The question is not if you need a cheese grater, but what kind to get. Most everyone has at least one cheese grater, but I admit that I own several different types of cheese graters and love them all for different reasons.
The different types of cheese graters below all serve different purposes and all of them make grating cheese an easy task.
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- This is a classic all-purpose grater for both hard cheeses and softer cheeses like cheddar and mozzarella.
- Most models have a sturdy base, a secure handle on top and can also grate harder vegetables such as carrots and beets.
- A box grater typically offers 3 to 4 different grating sizes.
- Some box graters have a removable storage container that will catch and measure the cheese as you go.
- The super-fine grating surface does not work well for cheese; it's more appropriate for grating... ingredients like whole nutmeg and grating ginger root.
- Box graters can be a little awkward to hold and might slip while you're grating. You also have to be careful not to grate your finger when the piece of cheese you are grating is small.
- Softer cheeses can get stuck inside the cheese grater and mashed into the holes.
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Boska Cheese Grater
Boska is a family-owned business in the Netherlands that specializes in cheese tools. They have been developing, manufacturing and distributing these unique and finely made cheese tools for over 100 years.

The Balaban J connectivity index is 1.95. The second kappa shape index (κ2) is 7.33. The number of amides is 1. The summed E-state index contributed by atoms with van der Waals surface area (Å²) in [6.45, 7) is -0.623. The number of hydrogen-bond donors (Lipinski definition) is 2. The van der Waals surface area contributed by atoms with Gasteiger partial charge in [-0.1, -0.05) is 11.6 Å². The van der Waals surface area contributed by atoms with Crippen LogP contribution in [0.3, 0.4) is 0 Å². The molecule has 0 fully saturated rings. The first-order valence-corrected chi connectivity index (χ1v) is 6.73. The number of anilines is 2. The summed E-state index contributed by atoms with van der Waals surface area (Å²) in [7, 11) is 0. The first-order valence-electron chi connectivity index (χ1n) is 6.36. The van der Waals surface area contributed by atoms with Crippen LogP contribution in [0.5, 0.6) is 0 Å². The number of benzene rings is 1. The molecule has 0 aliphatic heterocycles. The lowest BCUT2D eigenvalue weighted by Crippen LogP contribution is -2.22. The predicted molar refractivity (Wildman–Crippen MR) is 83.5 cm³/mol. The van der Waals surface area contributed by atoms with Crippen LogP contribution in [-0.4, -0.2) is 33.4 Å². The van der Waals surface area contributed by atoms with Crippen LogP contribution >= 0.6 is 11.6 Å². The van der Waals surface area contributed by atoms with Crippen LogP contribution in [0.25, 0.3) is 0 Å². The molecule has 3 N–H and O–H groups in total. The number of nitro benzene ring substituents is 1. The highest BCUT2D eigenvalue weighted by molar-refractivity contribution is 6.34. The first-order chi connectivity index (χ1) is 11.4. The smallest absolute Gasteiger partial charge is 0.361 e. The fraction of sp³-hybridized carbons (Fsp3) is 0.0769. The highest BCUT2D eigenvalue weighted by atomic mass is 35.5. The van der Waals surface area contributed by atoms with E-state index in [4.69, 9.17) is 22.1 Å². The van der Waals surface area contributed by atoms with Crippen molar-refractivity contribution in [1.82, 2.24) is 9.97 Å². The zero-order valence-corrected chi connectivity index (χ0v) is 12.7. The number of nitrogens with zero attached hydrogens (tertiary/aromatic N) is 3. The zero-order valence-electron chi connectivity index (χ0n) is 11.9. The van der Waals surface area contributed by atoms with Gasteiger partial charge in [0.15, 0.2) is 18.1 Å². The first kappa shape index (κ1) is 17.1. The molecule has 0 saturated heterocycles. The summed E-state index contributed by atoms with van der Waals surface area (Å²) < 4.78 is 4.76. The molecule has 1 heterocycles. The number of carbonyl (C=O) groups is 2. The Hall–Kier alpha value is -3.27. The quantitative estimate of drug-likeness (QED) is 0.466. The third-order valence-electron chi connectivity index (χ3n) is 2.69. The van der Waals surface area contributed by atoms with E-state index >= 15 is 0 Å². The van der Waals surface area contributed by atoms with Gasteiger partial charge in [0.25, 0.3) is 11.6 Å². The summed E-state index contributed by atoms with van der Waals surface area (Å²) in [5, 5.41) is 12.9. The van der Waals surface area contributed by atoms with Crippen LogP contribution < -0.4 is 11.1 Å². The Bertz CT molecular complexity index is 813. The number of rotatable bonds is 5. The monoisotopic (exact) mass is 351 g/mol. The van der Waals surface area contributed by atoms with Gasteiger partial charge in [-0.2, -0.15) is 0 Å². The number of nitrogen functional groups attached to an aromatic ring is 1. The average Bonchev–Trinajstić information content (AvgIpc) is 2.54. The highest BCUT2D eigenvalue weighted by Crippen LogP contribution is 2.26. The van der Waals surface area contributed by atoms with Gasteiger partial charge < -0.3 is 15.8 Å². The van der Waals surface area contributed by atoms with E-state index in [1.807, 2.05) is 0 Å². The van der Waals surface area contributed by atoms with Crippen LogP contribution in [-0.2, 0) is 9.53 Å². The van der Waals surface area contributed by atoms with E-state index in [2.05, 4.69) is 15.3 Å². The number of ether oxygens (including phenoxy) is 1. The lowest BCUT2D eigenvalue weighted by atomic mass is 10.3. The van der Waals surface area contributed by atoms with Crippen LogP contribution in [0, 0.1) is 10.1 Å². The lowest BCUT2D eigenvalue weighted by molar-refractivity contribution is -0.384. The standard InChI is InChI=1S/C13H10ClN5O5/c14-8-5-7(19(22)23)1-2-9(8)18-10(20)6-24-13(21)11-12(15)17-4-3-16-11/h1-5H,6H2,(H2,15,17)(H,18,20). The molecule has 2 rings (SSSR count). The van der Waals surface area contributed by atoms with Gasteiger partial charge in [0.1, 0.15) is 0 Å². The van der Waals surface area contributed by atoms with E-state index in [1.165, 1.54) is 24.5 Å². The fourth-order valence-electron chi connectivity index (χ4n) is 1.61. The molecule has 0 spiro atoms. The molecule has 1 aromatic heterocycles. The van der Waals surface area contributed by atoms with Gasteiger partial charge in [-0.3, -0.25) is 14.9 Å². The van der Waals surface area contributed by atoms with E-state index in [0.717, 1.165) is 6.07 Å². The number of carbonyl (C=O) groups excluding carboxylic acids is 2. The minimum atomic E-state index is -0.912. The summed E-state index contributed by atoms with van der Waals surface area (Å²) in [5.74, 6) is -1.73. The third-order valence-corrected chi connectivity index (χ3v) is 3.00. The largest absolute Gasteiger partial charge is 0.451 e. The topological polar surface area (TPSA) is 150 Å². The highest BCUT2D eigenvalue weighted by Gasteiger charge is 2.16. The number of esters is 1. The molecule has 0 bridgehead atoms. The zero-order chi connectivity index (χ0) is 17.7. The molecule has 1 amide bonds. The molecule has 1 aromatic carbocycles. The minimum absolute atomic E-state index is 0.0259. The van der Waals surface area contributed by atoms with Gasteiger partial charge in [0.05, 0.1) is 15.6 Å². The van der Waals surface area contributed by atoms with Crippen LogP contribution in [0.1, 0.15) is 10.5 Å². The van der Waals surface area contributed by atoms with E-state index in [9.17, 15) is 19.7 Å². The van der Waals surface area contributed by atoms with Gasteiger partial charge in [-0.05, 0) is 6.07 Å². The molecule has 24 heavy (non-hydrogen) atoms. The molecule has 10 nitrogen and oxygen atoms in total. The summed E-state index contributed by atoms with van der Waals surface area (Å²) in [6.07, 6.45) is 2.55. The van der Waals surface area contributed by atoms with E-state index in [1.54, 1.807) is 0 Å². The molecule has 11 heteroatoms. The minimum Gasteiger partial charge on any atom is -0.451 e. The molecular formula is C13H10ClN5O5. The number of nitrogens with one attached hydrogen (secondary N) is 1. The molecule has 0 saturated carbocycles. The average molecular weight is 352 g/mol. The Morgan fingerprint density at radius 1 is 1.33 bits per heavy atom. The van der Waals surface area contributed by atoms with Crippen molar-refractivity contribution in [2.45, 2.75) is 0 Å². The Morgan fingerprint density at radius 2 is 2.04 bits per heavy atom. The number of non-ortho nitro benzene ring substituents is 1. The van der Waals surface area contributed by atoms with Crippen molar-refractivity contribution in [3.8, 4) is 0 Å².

- The Cheese Grater "Milano" is specially designed to grate soft to very hard cheese while preventing the cheese from sticking to the grater.
- The Boska grater is easy-to-use and store; it's sleek and efficient.
- The sharp grating surface, and the unique non-stick formula, make this... grater impressive, practical and user-friendly.
- Not quite as versatile as a box grater.
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- The microplane grater originated as an excellent smoothing tool for woodworking.
- Sleek and easy to store.
- Allows for grating in both directions.
- A microplane grates hard cheese very finely. I love the super-fine texture, it practically melts in your mouth.
- Useful for grating parmesan over pasta, either before serving or at the table.
- Also called a microplane zester, it works well for zesting citrus fruits, garlic, ginger and grating nutmeg. It's an indispensable, small kitchen tool.
- No...t appropriate for grating less finely or for grating softer cheeses.
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Rotary Cheese Grater
- Ideal for really hard cheeses, such as grating Parmigiano-Reggiano over pasta. Will work with Asiago and Canaria as well.
- Often stored in the refrigerator, with a chunk of cheese inside.
- Rotary graters can be easier to hold than box graters (which sometimes slip), providing extra leverage to quickly and efficiently grate cheese.
- Safer than microplane graters.
- Can also be used to grate nuts and hard chocolate.
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- Can take up more room in the cupboard.
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Food Processor Grater
- Most food processors come with a grating plate. A food processor is an easy way to shred and grate large amounts of cheese, both hard and soft.
- Ideal for grating cheeses, nuts, coconut.
- Safest way to grate cheese - no scraped knuckles.
- Makes easy work of grating Parmesan or Romano cheese for topping pasta dishes, nuts or coconut for topping cookies and cakes, ginger for adding to spice pastes and for seasoning a variety of Asian dishes, or horseradish to make your own horseradish sauce.
- Dishwas...her safe.
- If you don't already have a food processor, it's not worth buying one just for grating cheese.
- Not as convenient for grating small amounts of cheese.